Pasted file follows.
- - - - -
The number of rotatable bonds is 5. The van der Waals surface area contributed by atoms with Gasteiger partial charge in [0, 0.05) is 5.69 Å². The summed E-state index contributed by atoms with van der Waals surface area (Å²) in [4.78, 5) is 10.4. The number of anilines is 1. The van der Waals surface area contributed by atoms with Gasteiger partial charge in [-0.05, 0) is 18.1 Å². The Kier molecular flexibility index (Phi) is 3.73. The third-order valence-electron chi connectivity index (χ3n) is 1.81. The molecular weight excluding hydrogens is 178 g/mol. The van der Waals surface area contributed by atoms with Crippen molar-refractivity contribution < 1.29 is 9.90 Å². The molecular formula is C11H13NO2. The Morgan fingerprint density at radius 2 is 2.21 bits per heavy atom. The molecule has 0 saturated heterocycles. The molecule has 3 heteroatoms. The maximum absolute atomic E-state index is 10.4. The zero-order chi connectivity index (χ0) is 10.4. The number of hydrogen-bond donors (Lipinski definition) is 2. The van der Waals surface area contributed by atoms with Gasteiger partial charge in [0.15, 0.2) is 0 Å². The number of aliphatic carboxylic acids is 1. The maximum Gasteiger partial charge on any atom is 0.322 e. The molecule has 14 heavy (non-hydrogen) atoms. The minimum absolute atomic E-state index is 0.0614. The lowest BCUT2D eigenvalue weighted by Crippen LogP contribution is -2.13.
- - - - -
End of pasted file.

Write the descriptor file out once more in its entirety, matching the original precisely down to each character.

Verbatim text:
The number of rotatable bonds is 5. The van der Waals surface area contributed by atoms with Gasteiger partial charge in [0, 0.05) is 5.69 Å². The summed E-state index contributed by atoms with van der Waals surface area (Å²) in [4.78, 5) is 10.4. The number of anilines is 1. The van der Waals surface area contributed by atoms with Gasteiger partial charge in [-0.05, 0) is 18.1 Å². The Kier molecular flexibility index (Phi) is 3.73. The third-order valence-electron chi connectivity index (χ3n) is 1.81. The molecular weight excluding hydrogens is 178 g/mol. The van der Waals surface area contributed by atoms with Crippen molar-refractivity contribution < 1.29 is 9.90 Å². The molecular formula is C11H13NO2. The Morgan fingerprint density at radius 2 is 2.21 bits per heavy atom. The molecule has 0 saturated heterocycles. The molecule has 3 heteroatoms. The maximum absolute atomic E-state index is 10.4. The zero-order chi connectivity index (χ0) is 10.4. The number of hydrogen-bond donors (Lipinski definition) is 2. The van der Waals surface area contributed by atoms with Gasteiger partial charge in [0.15, 0.2) is 0 Å². The number of aliphatic carboxylic acids is 1. The maximum Gasteiger partial charge on any atom is 0.322 e. The molecule has 14 heavy (non-hydrogen) atoms. The minimum absolute atomic E-state index is 0.0614. The lowest BCUT2D eigenvalue weighted by Crippen LogP contribution is -2.13.